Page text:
They then open up one of the less-mentioned ironies of turnitin, one I’ve mentioned to faculty before: turnitin makes a profit from using texts that they never pay for or acknowledge. Turnitin, that is, engages in the same violation of property rights of student work as they purport to defend. (Hang on to this idea because it will appear later in their argument.)

Strangely enough … , when Turnitin uses the work of others to turn a profit, the fact that they have made use of the work of others ‘for free’ is not evident or questioned, except for a section on the size and authority of Turnitin’s legal representatives, and those advisors’ arguments about why it does not violate students’ intellectual copyright4. So access to and use of ‘intellectual property’ is permitted for corporate profit, but not for students’ deployment in an ‘information economy.’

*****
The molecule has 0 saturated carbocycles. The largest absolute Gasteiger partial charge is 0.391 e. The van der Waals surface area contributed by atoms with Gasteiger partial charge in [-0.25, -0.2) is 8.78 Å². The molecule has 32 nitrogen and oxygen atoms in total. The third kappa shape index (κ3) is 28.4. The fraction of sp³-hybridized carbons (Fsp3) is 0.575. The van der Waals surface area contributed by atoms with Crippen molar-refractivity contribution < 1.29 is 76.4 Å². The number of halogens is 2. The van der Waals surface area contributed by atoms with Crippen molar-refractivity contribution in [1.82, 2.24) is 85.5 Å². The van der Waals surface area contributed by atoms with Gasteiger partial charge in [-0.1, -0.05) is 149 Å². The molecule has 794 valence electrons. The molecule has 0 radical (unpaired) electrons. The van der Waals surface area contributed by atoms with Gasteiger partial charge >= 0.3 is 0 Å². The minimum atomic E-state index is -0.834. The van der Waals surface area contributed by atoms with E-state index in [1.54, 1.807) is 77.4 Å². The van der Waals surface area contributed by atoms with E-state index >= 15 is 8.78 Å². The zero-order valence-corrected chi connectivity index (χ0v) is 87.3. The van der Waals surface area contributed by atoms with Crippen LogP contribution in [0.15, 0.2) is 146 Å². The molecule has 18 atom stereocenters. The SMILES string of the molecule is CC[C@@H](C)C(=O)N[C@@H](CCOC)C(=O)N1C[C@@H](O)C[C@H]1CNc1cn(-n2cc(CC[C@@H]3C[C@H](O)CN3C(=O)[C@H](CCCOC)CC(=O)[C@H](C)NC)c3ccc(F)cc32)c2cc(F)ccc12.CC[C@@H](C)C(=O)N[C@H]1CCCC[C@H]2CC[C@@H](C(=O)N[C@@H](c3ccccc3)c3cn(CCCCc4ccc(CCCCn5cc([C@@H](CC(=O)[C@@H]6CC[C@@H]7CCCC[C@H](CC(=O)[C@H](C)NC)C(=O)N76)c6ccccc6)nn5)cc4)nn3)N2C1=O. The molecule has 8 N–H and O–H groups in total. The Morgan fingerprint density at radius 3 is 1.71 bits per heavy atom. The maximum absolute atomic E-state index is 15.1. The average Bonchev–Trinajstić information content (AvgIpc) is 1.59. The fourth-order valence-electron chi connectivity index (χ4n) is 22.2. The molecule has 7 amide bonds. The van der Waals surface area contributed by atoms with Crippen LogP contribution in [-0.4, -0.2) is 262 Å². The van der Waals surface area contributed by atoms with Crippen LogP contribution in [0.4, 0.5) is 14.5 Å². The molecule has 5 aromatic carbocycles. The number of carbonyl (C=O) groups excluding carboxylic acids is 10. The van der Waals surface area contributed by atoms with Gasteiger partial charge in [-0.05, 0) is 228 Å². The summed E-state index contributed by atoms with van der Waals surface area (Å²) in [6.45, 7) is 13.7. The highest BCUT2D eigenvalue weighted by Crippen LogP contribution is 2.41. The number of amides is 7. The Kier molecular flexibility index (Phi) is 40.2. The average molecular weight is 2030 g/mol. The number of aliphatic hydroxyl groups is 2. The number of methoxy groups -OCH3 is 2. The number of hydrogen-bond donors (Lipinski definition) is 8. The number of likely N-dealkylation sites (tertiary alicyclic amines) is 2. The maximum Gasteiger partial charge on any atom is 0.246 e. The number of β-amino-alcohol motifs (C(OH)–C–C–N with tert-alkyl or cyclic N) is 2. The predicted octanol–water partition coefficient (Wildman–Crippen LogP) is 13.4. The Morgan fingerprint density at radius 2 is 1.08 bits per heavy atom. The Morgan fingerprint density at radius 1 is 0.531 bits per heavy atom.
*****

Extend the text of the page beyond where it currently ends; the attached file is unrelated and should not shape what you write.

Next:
Next, they address the changed role of the essay – or any text production – at the new capital-exchange university. In the idea economy where knowledge is finding and neatly organizing given ideas, writing as a means of developing arguments and orchestrating ideas falls flat.

[T]he cultural, and therefore the educational, significance, functions and uses of the essay itself have changed. We are today very far indeed from inhabiting an essayist culture, so it is no surprise that for most of those students from whom the production of a formal essay is demanded, the point and purpose of that genre is something they have never experienced and fail largely or entirely to comprehend.

But we’re not bemoaning the loss of essayist culture here: this is not nostalgia. This is a deeper sea change. Whereas the essay used to be a way to articulate and circulate ideas, and the ability to create essays was a means to education, now,